WEST ORANGE, NJ — The annual “Patriots v. Loyalists” debate in Paul Stefanelli’s fourth-grade class at Redwood School on March 15 entertained as well as educated students, parents and administrators.
As part of their social studies unit, the class was divided into Patriot and Loyalist groups. Stefanelli challenged the groups to research their positions thoroughly, provide evidence-based information to support it, present opening and closing arguments, and create poster displays. The students were graded on organization, clarity, facts, presentation style and listening.
“The debate consisted of opening arguments on both sides, three pro and three con statements, a poster display and closing arguments. The students prepared their facts and research using a multimedia approach from numerous sources. In addition, the children used the writing process effectively to write their persuasive speeches,” Stefanelli said.
Patriots argued that there should be no taxation without representation and that imposition of the Stamp and Quartering Acts, along with others, to pay off England’s debt was unfair. Loyalists viewed King George III as a benevolent king providing services and protection. Patriots desired freedom and independence, while the Loyalists wanted to remain under British rule.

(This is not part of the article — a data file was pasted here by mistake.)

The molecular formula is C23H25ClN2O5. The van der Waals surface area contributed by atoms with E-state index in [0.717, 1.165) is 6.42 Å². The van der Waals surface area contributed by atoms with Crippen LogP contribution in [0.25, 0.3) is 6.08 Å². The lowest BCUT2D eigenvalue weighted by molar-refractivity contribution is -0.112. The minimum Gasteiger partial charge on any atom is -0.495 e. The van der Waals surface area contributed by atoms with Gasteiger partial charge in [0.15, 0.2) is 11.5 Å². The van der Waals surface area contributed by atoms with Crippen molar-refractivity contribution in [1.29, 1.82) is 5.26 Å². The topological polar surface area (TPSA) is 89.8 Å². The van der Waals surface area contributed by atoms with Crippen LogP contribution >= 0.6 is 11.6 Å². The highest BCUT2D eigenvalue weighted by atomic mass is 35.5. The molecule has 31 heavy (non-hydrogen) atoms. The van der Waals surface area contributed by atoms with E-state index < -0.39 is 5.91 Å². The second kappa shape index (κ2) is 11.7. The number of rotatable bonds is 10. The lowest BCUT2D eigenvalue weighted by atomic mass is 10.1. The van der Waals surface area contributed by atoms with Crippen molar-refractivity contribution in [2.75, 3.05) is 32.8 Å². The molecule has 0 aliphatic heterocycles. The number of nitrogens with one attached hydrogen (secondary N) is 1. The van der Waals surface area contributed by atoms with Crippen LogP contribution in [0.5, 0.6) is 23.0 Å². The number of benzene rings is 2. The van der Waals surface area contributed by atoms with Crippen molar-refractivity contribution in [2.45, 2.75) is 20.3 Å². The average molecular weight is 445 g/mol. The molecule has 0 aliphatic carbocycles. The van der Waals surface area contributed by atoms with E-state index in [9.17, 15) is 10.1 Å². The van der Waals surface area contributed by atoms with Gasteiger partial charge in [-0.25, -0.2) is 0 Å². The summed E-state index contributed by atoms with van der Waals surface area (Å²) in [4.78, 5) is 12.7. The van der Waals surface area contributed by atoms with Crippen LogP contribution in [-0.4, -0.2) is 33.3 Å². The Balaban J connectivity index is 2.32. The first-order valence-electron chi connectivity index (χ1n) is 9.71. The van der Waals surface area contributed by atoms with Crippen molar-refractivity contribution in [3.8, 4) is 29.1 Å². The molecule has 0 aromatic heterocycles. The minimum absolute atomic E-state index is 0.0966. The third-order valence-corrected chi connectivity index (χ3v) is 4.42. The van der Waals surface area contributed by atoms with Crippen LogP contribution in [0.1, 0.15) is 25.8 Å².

“All the information discussed was taught throughout the unit and the children showed an unbelievable sense of curiosity to learn more about how the nation was created,” Stefanelli said.
Despite the seriousness of the research, students presented their arguments in passionate and humorous ways. The sight of Stefanelli dressed and acting like King George III added to the lighthearted fun.
“There was also a question-and-answer session and trivia game, with parents vs. students,” Stefanelli said. “I liked playing and dressing up like King George because it gives the children a fun way to learn about the American Revolution and it will probably be a memory for the rest of their lives.”
Although the final vote supported the Patriot view, it wasn’t easy to decide which side had the more compelling argument. Principal Tim Beaumont, who hails from Wales, was disappointed.
“I have to support the Crown,” he joked.
Photos Courtesy of WOSD